Even though the three White men were convicted of murder in the Arbery case, the scales of justice for Blacks remain unbalanced.  The defense for the three killers maintained their actions were permissible under the Georgia Citizen’s Arrest Law, one that was created in an era of slavery and emboldened citizens to act on their worst biases —has now been repealed, and was replaced with a bill that limits who can detain citizens and when.

“This bill makes Georgia the first state in the country to repeal its citizen’s arrest statute. Today we are replacing a Civil War-era law, ripe for abuse, with language that balances the sacred right to self-defense of a person and property with our shared responsibility to root out injustice and set our state on a better path forward,” said Georgia Governor Gov. Brian Kemp.

But many states still have some version of this law on their books and many civil rights leaders believe “that as long as laws like this remain in effect, outcomes like the murder of Arbery remain an all too real consequence.”

“What was at stake in this trial was whether we believed it was even possible for a Black man to get a fair trial in the South or the United States as a whole. Even with indisputable video evidence of a Black man’s murder, the Black community pondered if justice would old rule of “White law” for these three White men supersede the very truth all the world witnessed with our own eyes,” stated Reverend Eric P. Lee, Former president of the Los Angeles Southern Christian Leadership Council. “This verdict is but a small demonstration of the hopes we have that Black men and women can find justice within the American legal system.”

“I am glad that Georgia has already taken these steps, but it all depends on what ultimately happens, because we can still have people administering the laws in ways that are racist,” said Justin Hansford, a professor at the Howard University School of Law in a statement to CNN News.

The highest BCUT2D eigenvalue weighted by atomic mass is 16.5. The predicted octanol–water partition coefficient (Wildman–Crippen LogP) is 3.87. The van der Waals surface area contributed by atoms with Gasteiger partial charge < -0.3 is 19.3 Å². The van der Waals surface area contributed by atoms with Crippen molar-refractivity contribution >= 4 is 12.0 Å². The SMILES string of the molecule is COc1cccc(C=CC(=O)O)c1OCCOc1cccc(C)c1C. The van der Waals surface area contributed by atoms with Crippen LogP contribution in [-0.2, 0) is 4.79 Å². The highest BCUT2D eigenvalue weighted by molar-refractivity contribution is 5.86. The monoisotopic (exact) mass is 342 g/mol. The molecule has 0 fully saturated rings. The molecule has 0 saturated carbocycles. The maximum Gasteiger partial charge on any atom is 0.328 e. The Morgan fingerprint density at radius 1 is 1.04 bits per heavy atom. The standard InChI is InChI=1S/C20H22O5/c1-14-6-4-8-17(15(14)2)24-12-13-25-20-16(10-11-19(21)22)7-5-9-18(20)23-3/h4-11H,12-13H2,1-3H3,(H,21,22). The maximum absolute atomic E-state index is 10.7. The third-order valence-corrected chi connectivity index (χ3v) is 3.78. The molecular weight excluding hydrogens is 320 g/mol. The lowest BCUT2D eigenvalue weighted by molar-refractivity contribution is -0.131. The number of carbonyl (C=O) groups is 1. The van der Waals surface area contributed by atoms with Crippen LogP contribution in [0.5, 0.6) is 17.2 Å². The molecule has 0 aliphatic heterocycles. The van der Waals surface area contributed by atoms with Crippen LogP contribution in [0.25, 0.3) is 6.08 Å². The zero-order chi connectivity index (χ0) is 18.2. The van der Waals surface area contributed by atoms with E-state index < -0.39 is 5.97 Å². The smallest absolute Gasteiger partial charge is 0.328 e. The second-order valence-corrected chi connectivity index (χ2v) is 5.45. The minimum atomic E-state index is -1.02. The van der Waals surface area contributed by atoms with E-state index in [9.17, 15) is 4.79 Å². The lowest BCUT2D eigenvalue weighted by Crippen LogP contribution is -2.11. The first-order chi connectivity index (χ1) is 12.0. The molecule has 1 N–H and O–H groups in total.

With viral video addressing the role of race in policing and vigilantism, the high-profile trial of the three men was similar to that of the  Derek Chauvin case, where the former Minneapolis police officer was found guilty of murdering George Floyd.   But while the guilty verdict for Chauvin or the guilty verdicts for the murderers of Arbery are demonstrations of progress, just a week ago, Kyle Rittenhouse was found not guilty of homicide on the grounds of self-defense after fatally shooting two people in Kenosha, Wisconsin, and wounding another during Black-inspired social justice protest in the summer of 2020.

While Rittenhouse was found innocent in the murder of two White men on the grounds of self-defense, one cannot ignore that the so called “threat to his life” was in fact, his own fear, as tensions grew at the rally following the murder of George Floyd.

The trial also reminds us all of the 2012 case regarding George Zimmerman, who shot Trayvon Martin and was found not guilty of murder and manslaughter after claiming self-defense. President Joe Biden said that Arbery’s murder “is a devastating reminder of how far we have to go in the fight for racial justice in this country,” a feeling echoed by many throughout this country.

In the final analysis, and within a reality known far too often, to too many Black people throughout this nation, the three men pursued Arbery “because he was a Black man running down the street.” The fact that lawyers were reluctant to introduce the case’s racial element mirrors America’s unwillingness to confront racism head on.

Racial bias and racial discrimination remain a major problem in America today, and a fear of confronting or even having an honest dialogue about racism remains a large part of America’s reality.   While we cannot deny America has made strides in addressing these issues, we still have a long way to go.  Black Lives Matter cannot continue to just be a slogan popularized by social and local media, but needs to become a reality that all Americans, but especially White America, actually believes.

Categories: National | News